This post is focused on the baseboard.  Baseboards are an easy way to add an expressive touch to any room in addition to its utilitarian uses.  Baseboards are know by several names such as, skirting boards, skirting, mopboards, floor moulding, or base moulding.  It’s generally used to cover the perimeter between the floor and the wall.  However, it also protects the wall from kicks, damage from furniture, and abrasion.

Pictured above: Plyboo’s Edge Grain Baseboard

As previously mentioned, using a baseboard covers the expansion gap between the floor and the wall.  If you’re installing the floor yourself, be mindful not to install the floor directly against the wall.  You’ll need an expansion gap for the floor to expand or your flooring may suffer “buckling,” when the planks lift upwards from the floor because there is no room to expand.  Buckling will be addressed later in our Maintenance Series.

Illustration of a baseboard covering the expansion gap.

Smith&Fong Co. offers baseboards for its Plyboo and Durapalm products.  To learn more, visit PlybooDirect.

Plyboo in the Big Easy: 2011 AIA

May 18, 2011 in Uncategorized

Angus Stocks of Smith&Fong Co. was the envy of the office last week as he spent his days in steamy New Orleans for the American Institute of Architects (AIA) 2011 Convention.  Plyboo had a booth at the highly anticipated show in collaboration with our Southern affiliates.  It was a high energy event and one to remember. (All photos by: Sergei Hasegawa)

Smith&Fong Co. Booth at the AIA show after setup.

This close-up shot really details the Deco Palm Flooring.  The cabinetry in the shot is made with our Durapalm product.

Here’s a clearer view of what guest saw at the show when walking by.  You can see that the venue was massive!  Of course, this picture was taken before the madness began… the calm before the awesome.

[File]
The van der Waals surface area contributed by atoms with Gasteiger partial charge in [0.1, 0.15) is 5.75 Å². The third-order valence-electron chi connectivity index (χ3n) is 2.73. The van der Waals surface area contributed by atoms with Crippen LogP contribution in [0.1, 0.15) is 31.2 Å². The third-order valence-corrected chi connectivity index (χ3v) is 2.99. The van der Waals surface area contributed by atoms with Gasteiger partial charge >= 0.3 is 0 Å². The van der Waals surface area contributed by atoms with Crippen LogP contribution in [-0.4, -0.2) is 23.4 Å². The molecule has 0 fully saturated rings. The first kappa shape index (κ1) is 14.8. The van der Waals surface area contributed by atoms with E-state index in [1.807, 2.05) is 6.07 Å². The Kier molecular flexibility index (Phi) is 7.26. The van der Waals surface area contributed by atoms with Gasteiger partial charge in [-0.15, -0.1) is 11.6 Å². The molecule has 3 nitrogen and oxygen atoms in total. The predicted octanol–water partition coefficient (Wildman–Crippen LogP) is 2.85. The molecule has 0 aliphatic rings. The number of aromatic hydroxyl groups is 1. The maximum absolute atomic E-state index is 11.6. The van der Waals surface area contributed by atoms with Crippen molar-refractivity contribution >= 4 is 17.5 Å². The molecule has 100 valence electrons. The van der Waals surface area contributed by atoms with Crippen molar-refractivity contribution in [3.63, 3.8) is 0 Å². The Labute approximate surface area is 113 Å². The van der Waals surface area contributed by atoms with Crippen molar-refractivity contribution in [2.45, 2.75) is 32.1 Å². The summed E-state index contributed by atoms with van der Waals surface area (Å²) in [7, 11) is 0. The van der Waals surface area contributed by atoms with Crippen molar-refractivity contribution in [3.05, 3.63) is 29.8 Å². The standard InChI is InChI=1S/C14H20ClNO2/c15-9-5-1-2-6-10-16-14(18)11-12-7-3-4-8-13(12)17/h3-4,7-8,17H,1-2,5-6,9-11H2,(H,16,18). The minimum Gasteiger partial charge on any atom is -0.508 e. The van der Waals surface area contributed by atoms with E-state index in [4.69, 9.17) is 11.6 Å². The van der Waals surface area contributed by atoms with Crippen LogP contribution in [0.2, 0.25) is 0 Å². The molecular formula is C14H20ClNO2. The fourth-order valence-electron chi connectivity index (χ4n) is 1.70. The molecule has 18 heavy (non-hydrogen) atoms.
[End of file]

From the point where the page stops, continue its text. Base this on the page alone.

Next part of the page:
Here’s a close up of a cabinet made with Plyboo’s edge grain bamboo plywood and next to it, you can see large samples of the product, including the Deco Palm plywood.  Notice the feeling of depth it gives.

Plyboo Bamboo and Schmitt Designs

May 9, 2011 in Uncategorized

It’s been an exciting week for Plyboo as we’ve had the honor to see some very familiar material on Design Milk. Brian Schmitt of Schmitt Design had his wall clocks and mobiles featured on the wildly popular design blog recently.  If you didn’t catch the beautiful work there or on our Facebook page, here it is again.

Enjoy!




Would you like to learn more about Brian’s wall clocks, mobiles, and lighting?  Here’s a video Brian made a couple of years ago highlighting his design process.

behind the scenes with Brian Schmitt from Brian Schmitt on Vimeo.

Thanks, Brian!

~nicole~

Spring in the Bamboo Forest

April 26, 2011 in Uncategorized

There’s such magic at this time of year that cannot be ignored. The days grow longer, life springs up all around us at lightning speed, and undeniably, we feel more connected to each other and everything around us. Very recently, Dan Smith, of Smith&Fong, spent a few weeks enjoying the awe-inspiring splendor of the bamboo forrest. The following account is from Dan’s experience of the sights and sounds in China: